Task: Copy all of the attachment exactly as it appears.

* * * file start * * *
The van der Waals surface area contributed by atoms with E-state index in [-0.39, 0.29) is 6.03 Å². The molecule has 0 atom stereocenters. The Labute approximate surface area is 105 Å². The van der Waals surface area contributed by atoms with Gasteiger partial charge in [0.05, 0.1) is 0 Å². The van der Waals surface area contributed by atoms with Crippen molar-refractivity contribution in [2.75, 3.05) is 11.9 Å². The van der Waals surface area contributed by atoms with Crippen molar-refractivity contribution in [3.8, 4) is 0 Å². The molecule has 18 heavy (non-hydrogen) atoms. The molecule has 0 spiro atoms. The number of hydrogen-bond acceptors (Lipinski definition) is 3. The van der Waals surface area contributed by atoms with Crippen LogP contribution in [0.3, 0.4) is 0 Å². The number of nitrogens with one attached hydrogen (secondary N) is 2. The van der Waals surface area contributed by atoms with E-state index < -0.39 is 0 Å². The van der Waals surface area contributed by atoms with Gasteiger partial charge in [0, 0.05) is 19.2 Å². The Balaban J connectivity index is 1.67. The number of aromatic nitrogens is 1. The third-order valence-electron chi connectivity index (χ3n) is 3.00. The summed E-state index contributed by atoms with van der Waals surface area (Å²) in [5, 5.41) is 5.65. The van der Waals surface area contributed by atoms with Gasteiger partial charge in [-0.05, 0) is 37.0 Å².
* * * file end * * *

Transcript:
The van der Waals surface area contributed by atoms with E-state index in [-0.39, 0.29) is 6.03 Å². The molecule has 0 atom stereocenters. The Labute approximate surface area is 105 Å². The van der Waals surface area contributed by atoms with Gasteiger partial charge in [0.05, 0.1) is 0 Å². The van der Waals surface area contributed by atoms with Crippen molar-refractivity contribution in [2.75, 3.05) is 11.9 Å². The van der Waals surface area contributed by atoms with Crippen molar-refractivity contribution in [3.8, 4) is 0 Å². The molecule has 18 heavy (non-hydrogen) atoms. The molecule has 0 spiro atoms. The number of hydrogen-bond acceptors (Lipinski definition) is 3. The van der Waals surface area contributed by atoms with Crippen LogP contribution in [0.3, 0.4) is 0 Å². The number of nitrogens with one attached hydrogen (secondary N) is 2. The van der Waals surface area contributed by atoms with E-state index < -0.39 is 0 Å². The van der Waals surface area contributed by atoms with Gasteiger partial charge in [0, 0.05) is 19.2 Å². The Balaban J connectivity index is 1.67. The number of aromatic nitrogens is 1. The third-order valence-electron chi connectivity index (χ3n) is 3.00. The summed E-state index contributed by atoms with van der Waals surface area (Å²) in [5, 5.41) is 5.65. The van der Waals surface area contributed by atoms with Gasteiger partial charge in [-0.05, 0) is 37.0 Å².